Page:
Pope Francis is credited with having a unique role in helping to reestablish diplomatic ties between Cuba and the United States of America after more than 50 years of frigid relations between the two nations.
After President Obama’s meeting with the Pope in March 2014, Pope Francis sent letters to both Obama and President Raúl Castro of Cuba, making an appeal “to resolve humanitarian questions of common interest including the situation of certain prisoners,” especially the three members of the “Cuban Five” spy group from American prisons and U.S. contractor Alan Gross who was being held in Cuba.
The pope helped to bridge the divide between the two countries by having the Vatican host a diplomatic meeting between the two delegations in October 2014 to facilitate a constructive dialogue on delicate matters, especially the embargo and the restoring of diplomatic relations between both nations.
In this decisive international move, Pope Francis has added his personal touch in enabling the diplomatic corps’ of the United States, Cuba and the Vatican to work through his own personal intervention. According to international sources the pope with his influence has begun the “initiation of a new phase in relations between the two nations.”
With his crucial role in the United States-Cuban breakthrough, Pope Francis has quickly become one of the world’s leading moral and diplomatic figures. His influence in this specific case is strongly tied to his status as the first Latin American pope of the Roman Catholic Church.
As Cardinal Jorge Mario Bergoglio he visited Cuba and personally saw the terrible effects on the Cuban people of the 50-year embargo. In addition he has continued to have a strong relationship with the Archbishop of Havana, Cardinal Jaime Lucas Ortega y Alamino, who is obviously a strong player in this historic move. For decades Pope Francis has viewed the split between the United States and Cuba as “a split between American brothers.”
Upon hearing of this new relationship between the two nations, the United States Conference of Catholic Bishops issued a news release stating that for years they have believed that the United States should establish full diplomatic relations with Cuba in order to support change in Cuba, alleviate poverty and empower the Cuban people “in their quest for democracy, human rights and religious freedom.”
At the same time, the Cuban Episcopal Conference published a statement thanking God on the eve of Christmas for the “new horizons of hope that are opening for the people of Cuba.”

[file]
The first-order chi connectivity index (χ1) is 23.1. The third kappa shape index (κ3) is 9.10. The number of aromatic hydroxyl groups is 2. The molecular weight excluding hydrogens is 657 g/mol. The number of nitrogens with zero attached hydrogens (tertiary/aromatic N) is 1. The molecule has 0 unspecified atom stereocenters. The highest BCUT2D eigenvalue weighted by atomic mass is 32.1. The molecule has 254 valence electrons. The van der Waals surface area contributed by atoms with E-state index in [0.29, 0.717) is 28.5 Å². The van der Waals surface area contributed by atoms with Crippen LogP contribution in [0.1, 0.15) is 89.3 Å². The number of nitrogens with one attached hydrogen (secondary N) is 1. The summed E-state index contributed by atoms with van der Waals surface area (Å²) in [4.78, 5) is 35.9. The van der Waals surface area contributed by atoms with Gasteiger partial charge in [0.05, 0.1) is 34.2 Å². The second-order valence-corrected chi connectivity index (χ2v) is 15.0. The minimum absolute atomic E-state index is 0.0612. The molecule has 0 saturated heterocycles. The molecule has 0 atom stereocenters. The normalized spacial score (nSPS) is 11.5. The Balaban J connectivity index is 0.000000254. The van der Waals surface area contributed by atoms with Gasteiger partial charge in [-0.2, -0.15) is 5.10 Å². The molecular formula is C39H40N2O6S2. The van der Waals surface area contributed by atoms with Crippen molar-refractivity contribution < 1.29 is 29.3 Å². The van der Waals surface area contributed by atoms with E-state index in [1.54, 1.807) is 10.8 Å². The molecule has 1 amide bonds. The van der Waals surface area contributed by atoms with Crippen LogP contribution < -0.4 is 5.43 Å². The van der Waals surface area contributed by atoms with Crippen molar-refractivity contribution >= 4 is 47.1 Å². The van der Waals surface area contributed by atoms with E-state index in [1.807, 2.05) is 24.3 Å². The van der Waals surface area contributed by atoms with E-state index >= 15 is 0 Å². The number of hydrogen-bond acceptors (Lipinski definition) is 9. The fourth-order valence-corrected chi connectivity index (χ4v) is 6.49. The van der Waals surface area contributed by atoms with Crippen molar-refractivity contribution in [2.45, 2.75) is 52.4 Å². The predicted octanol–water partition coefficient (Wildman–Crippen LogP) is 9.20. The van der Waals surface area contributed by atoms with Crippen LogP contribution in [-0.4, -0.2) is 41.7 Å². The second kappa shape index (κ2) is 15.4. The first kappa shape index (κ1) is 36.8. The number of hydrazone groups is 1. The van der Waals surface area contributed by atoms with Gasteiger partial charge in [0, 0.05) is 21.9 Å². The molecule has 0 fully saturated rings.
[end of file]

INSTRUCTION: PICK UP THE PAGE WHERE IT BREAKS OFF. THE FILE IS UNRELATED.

The Vatican’s involvement in Cuba really began in the 1962 when St. John XXIII intervened between President John F. Kennedy and Soviet leader Nikita Khrushchev during the Cuban Missile Crisis.
St. John Paul II made the first official papal visit to Cuba in 1998, restoring Christmas as a public holiday in the country. He also criticized the embargo as causing hardship for the Cuban people. Pope Benedict visited Cuba in 2012.
For Pope Francis, the breakthrough demonstrates that the Vatican is an important broker in global diplomacy. His actions show a fostering of dialogue, reconciliation, trade and cooperation between the two nations.
Pope Francis has accomplished what popes are supposed to do, that is to build bridges and promote peace. In fact, the word “pontiff” comes from the Latin root words “pons” (bridge) and “facere” (to do, to make) and so the word has the literal meaning of “bridge builder.”
Pope Francis has acted like his namesake, St. Francis of Assisi, who during the fifth crusade in 1219 went to Egypt to gain an audience with the Sultan Malek al Kamil. St. Francis, who was opposed to war, hoped to bring about peace by converting the Sultan to Christianity, but he did not succeed. He did, however, broker a peaceful encounter by offering the revolutionary ideas that called for Christians to live harmoniously with Muslims.
Pope Francis by his prayers, hopes, words and actions shows us the true meaning of Christmas: “Peace on Earth.”
Father Gus Puleo is pastor of St. Patrick Parish in Norristown.
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Sorry Father, but I have to disagree with your opinion on this. This getting involved in politics
and world affairs, aside from an immediate crisis, has all through the Church`s history generally not ended well, while according to some scholars may very well have been one of the many reasons
that precipitated the reformation in England and even as of late, some of the Celtic nations. This getting involved in national politics has gotten more than a few priests suspended from ministry and is what caused the Jesuits to be excommunicated, twice, but then Pope Bergaglio is a Jesuit, is he not?, and did he not recently lift a suspension of a Maryknoll priest who was suspended by St. John Paul II for serving as a minister in the Sandinista government and as a representative minister in the UN? St John Paul II thought it was wrong, Pope Bergaglio did not. Two conflicting ideologies here
can, and already has led to some confusion.